There’s big news today that Nintendo has drastically revised their fiscal year forecast of Wii U sales, cutting the prediction from 9 million to 2.8 million, just a few months before the goal was supposed to have been met.
The big story isn’t that the Wii U is selling poorly. Everyone knows that. The big story is that everyone seemed to know that except Nintendo. The 9 million units forecast was made at the end of April in 2013. Despite obviously flagging Wii U sales, Nintendo was simply content to pray that the system would see a magical spike some time before the deadline. They had plenty of opportunities to revise the forecast over the course of the past year, a forecast everyone told them was absurd. They did not, and now the problem isn’t just the sales of their hardware and software, it’s that the company is starting to come across as delusional.
Nintendo has always been armored with an aura of infallibility. Their tradition of consistently making great games has carried them for over two decades now, and continues to this very day, with many of the best reviewed titles of the year being Nintendo games. Nintendo’s woes would be less tragic if the Wii U was an overtly terrible console with a complete absence of worthwhile games. But it isn’t, and the failure lies on Nintendo as a business entity, not on Nintendo as a game-maker.
The preposterous forecasts for the success of the Wii U in face of an endless string of facts that suggested otherwise makes them look silly and completely out of touch with the market. While it’s bad enough their new forecast is actually much lower than how many units were sold in the Wii U’s first year of release, it shows how badly they hallucinated their own success by predicting a final total that was nearly three times as much as the actual figures are likely to be.
Expecting a holiday spike is one thing, but thinking it would be enough to boost the Wii U anywhere close to that 9 million pipe dream is ludicrous, and joins a list of bad business decisions Nintendo has made regarding the launch of their console, including their entire marketing campaign for it which to this day still has people questioning with the Wii U is a new console or a peripheral.
The Wii U selling poorly is one issue, but not realizing just how badly it was selling or just completely pretending otherwise is completely inexcusable. Iwata’s decision to stick by those forecasts should be enough to make it hard for investors to trust him going forward. How can you misjudge your own console’s sales by 300%, this close to the final deadline? How wrong will you be with your next forecast, or the one after that?
Nintendo’s problem with imaginary success seeps into other aspects of its business as well. They stubbornly believe the way forward is constantly the same path it’s always been. They do little to attract 3rd party developers to the console, even as the time between their first party hits grows longer and longer. They outright refuse fans who have requested something like a fully-fledged Pokemon console game for more than a decade, saying that Pokemon should, and will always be, a success on handhelds only. Nintendo often seems to lack a proper perception of their own strengths and weaknesses, and that’s no more obvious than at present. “Nintendo knows best” no longer seems like an accurate statement or an adequate defense of their decisions.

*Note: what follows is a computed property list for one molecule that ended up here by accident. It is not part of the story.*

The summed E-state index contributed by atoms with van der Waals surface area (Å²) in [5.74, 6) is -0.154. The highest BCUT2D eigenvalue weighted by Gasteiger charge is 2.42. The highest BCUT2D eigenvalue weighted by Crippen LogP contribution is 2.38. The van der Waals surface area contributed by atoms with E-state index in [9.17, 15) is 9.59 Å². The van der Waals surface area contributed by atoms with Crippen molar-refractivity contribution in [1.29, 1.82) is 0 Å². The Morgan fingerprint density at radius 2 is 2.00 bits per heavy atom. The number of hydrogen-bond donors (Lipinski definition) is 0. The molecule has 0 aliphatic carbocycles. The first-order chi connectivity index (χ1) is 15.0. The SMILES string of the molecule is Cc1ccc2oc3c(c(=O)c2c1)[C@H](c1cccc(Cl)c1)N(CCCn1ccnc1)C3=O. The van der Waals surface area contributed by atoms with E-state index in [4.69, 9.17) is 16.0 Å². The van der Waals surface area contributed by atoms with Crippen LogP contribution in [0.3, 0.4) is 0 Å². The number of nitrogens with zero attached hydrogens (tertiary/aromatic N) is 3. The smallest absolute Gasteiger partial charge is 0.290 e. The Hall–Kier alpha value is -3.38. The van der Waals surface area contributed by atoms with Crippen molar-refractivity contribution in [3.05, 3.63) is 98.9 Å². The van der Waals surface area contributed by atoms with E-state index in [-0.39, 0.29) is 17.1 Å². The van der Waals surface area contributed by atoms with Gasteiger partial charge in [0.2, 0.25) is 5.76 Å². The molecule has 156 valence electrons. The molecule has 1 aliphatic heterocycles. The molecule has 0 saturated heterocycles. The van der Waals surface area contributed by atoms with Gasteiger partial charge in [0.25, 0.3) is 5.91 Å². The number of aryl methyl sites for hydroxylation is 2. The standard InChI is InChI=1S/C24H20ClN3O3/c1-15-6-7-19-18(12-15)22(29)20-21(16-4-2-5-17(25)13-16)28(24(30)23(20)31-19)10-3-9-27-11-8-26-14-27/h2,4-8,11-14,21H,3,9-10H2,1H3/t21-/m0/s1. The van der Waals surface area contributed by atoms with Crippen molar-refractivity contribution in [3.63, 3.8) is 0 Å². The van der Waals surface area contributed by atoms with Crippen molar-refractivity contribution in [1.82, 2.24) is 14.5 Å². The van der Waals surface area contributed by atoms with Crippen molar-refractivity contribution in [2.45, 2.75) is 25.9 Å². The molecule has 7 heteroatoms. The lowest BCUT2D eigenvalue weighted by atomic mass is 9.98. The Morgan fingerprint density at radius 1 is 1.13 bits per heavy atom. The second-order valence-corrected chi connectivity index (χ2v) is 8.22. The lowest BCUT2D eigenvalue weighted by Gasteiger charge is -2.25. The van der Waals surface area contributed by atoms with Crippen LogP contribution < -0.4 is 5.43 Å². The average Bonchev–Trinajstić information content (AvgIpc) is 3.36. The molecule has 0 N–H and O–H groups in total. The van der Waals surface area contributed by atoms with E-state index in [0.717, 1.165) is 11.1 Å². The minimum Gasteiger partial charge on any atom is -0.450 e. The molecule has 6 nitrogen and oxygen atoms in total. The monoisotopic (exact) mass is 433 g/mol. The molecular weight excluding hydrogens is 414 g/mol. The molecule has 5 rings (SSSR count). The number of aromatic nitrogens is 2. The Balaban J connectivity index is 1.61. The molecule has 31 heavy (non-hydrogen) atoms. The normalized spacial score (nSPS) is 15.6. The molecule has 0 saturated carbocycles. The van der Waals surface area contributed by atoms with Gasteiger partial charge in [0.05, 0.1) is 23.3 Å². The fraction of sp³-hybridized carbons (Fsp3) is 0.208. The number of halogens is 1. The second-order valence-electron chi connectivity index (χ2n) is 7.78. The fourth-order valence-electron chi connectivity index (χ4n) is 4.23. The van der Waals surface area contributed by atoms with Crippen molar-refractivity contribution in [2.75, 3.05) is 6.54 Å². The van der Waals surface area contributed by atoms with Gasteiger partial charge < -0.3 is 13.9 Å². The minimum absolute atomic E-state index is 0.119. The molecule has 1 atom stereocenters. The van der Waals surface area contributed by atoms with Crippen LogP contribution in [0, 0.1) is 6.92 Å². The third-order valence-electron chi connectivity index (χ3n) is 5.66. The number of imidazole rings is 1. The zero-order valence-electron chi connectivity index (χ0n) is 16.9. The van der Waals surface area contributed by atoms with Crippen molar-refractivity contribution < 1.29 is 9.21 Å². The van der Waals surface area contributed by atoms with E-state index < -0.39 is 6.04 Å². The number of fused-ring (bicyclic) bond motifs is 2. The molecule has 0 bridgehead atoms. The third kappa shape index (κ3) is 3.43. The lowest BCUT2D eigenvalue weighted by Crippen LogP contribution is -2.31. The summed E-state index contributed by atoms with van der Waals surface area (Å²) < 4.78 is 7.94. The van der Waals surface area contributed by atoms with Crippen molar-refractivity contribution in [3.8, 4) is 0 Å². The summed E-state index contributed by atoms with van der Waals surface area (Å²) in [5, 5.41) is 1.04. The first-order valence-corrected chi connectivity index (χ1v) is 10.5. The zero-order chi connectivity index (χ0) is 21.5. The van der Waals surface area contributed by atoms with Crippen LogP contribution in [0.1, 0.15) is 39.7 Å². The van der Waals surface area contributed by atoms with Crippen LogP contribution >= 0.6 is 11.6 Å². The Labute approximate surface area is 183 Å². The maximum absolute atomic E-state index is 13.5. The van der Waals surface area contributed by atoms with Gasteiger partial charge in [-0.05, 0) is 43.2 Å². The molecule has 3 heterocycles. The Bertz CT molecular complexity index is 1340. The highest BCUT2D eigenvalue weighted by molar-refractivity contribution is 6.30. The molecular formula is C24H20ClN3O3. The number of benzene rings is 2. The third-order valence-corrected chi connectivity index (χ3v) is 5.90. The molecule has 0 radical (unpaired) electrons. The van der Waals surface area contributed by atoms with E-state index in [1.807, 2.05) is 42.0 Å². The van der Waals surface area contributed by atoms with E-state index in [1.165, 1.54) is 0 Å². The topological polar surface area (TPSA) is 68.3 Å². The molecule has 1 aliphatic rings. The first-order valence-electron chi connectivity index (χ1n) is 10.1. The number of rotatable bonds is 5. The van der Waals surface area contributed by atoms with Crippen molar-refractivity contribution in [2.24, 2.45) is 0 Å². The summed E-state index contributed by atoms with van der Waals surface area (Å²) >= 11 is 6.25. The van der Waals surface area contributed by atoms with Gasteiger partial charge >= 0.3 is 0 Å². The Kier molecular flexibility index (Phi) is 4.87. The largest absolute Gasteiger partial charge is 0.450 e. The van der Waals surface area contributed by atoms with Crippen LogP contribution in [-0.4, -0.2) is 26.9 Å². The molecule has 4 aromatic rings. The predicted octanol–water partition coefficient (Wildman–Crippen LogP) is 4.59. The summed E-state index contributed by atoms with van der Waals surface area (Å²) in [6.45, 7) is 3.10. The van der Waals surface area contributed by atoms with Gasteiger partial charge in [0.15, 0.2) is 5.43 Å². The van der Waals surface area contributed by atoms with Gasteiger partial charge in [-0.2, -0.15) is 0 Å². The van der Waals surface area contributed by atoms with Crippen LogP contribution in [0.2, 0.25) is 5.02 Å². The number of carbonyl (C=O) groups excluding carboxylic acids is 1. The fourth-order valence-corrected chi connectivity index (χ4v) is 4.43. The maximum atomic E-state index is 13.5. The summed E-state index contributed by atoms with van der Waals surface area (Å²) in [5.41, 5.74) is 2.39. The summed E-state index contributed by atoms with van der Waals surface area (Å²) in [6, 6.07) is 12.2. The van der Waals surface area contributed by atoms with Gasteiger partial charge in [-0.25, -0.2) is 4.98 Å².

The Wii U is in trouble barring a massive price cut and games that are worth shelling out $50 plus a $200 or more console for (also known as “system sellers”), a lofty proposition in the current market. Even the 3DS missed sales forecasts, as surprise, surprise, Nintendo expected a massive holiday boost that was too massive to actually come to fruition. Nintendo has some great games coming out in 2014, but are 3 or 4 solid titles enough to convince jaded players to pick up a Wii U? The casuals certainly aren’t coming back, as their Wiis have all been given to goodwill or are packed away in a closet somewhere. So that leaves active gamers who have to be persuaded to “upgrade” their PS3s or 360s to a just-as-powerful Wii U, or to buy a Wii U alongside their Xbox Ones and PS4s. As much as fans love Mario Kart and Smash Bros, even they may not have that power anymore.
It should have been the other way around. With the Wii U released a year earlier than its next-gen competition, the question should have been “can Sony and Microsoft convince gamers to buy a PS4 and One when they already own a Wii U?” But by November 2013, it was clear that Wii U skepticism led many to hold off until all three systems were out. Now, the Wii U has sold over 4 million units in a year and change while Sony’s PS4 has sold that in six weeks.
I’m going to stand by my controversial assessment that Nintendo’s best path forward is to focus only on software, the one thing they’re unfailingly good at, but with how entrenched they are in their ways, it feels like they’d rather die than release a game for another system. At this rate, without being able to see straight about their shortcomings, they just might.